And then the "GAS" attack hit me.  How could I avoid that price for a new one with a Canon Warranty?  About 5 minutes later I received my email confirmation even though the sun had passed its useful moment and the nest was now in the dark, but I didn't mind.  I guess I will need to figure out what to use to pay for it, but I will manage.

Guess I'll be looking at a 2xTC soon.  Anyone want to buy my 100-400? 

Photography Technique / Re: Can you share your workflow?
« on: March 08, 2014, 12:58:28 AM »
I shoot RAW with names for each project (can do with some camera bodies) like ZOO_1234 for a zoo trip.  Then, I import into a folder on the HDD specifically for that event with name and date (like ZOO 14.MAR) using a card reader.  Then import that folder into LR. 

First "pass" is Keywords (like Zoo, Animals, Tiger, etc.).
Next pass is selecting and rejecting.
Then, the real time consuming begins....I've got some defaults, fortunately, and depending on the shot, the processing could take moments or minutes.
Occasional edit in PS if needed.
Then, upload to Smugmug or save as JPEGs on HDD.

Do wish it was faster.  Have used DxO in the past cause it is more automated but I felt like I had less control.  In fairness, I never hunkered down and learned how to use all DxO can do.  Also used DPP but felt like it was more time consuming than LR.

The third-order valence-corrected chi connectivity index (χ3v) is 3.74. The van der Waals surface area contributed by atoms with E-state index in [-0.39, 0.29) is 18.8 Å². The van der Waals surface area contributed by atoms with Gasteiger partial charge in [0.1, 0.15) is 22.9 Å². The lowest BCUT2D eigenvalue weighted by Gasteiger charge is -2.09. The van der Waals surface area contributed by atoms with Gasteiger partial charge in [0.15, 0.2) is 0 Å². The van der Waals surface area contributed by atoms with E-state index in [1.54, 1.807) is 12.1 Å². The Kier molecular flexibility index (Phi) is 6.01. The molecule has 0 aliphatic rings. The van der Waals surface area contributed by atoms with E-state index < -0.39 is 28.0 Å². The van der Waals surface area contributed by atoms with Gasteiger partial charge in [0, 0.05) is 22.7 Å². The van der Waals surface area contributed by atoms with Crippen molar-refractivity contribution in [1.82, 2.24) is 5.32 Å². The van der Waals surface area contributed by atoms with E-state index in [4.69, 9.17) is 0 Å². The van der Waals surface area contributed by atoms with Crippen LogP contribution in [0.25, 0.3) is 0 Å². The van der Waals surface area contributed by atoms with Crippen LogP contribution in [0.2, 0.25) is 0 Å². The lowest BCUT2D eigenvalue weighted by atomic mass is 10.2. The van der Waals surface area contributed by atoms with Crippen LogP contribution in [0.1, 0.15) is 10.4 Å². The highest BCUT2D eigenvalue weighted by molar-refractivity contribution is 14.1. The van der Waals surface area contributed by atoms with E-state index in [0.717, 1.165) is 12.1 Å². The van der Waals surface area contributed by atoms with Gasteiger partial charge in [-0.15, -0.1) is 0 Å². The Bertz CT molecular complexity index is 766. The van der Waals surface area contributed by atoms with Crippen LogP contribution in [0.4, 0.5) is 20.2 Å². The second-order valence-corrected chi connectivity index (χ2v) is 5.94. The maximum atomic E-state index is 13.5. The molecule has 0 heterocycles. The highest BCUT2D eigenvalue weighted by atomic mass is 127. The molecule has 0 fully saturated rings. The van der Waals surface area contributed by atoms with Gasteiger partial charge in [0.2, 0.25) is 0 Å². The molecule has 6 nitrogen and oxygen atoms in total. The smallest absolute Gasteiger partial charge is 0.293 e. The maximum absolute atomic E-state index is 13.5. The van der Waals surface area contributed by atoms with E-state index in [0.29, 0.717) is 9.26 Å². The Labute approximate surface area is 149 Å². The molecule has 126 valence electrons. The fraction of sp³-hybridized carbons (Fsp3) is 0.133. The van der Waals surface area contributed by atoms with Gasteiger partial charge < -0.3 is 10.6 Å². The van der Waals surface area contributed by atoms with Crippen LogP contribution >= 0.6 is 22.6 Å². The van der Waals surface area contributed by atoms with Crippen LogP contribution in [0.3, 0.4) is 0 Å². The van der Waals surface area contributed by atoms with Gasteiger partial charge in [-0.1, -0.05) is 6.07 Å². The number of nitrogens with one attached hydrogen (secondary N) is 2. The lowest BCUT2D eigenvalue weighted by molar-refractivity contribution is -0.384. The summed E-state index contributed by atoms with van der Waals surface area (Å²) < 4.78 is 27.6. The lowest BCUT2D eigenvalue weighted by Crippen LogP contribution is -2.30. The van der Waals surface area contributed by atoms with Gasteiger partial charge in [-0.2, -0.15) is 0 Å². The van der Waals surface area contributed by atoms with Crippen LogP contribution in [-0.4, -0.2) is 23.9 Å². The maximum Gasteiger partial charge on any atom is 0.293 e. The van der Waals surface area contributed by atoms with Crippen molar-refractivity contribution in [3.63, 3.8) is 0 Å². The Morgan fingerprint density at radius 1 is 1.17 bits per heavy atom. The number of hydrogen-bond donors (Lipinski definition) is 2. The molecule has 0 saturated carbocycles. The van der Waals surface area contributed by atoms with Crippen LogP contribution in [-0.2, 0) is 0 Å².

Photography Technique / Re: Three days in The Big Apple
« on: March 08, 2014, 12:49:47 AM »
The Statue of Liberty closed down after "Superstorm Sandy" due to floods and damage to the piers.  Do go if it has reopened.  The Empire State Building has some great art deco stuff and you should go up for the view once, if you've never been.

Photography Technique / Re: Three days in The Big Apple
« on: March 07, 2014, 08:32:27 PM »
It's a great place.  Recently spent 4 days in NYC and basically always had my camera in my hand.  People, architecture, whatever.  We also stayed in midtown (Bryant Park area) and  walked as far as the Battery to the south and as far as the Upper East Side to the north.  Equipment-wise, I brought my travel triumvirate: 17-40, 24-105, 70-200 F/4 IS.  But, I didn't take the 24-104 off the camera the entire time.  Hang out in the park near the ice rink and you'll see lots of people photo ops.  Go to Times Square.  Walk around West Village along Christopher and Bleeker Streets.  And, be sure to visit B&H and Adorama just for the experience (kid in a candy shop).  Photo ops also in Highline Park (used to be an elevated train line and is now a park).  Go to Chinatown and the Lower East Side / Little Italy for more shots (and the food) and walk on the Brooklyn Bridge while you are down there.  I could go on and on.  Have a great time!

Because someone always raises the topic, I'll tell you that if you are "urban aware," just be smart and you will not have any personal safety issues.  FWIW, I had my stuff in my Retrospective 7 (I'd think by now that "bad guys" would recognize the non-camera-bag-camera-bags but it is unobtrusive) and my Smugmug strap over my shoulder with my hand through the E-2 holding the camera.  So, barring a mugging (jeeze, I am NOT trying to scare anyone and really was not worried), little chance of losing anything.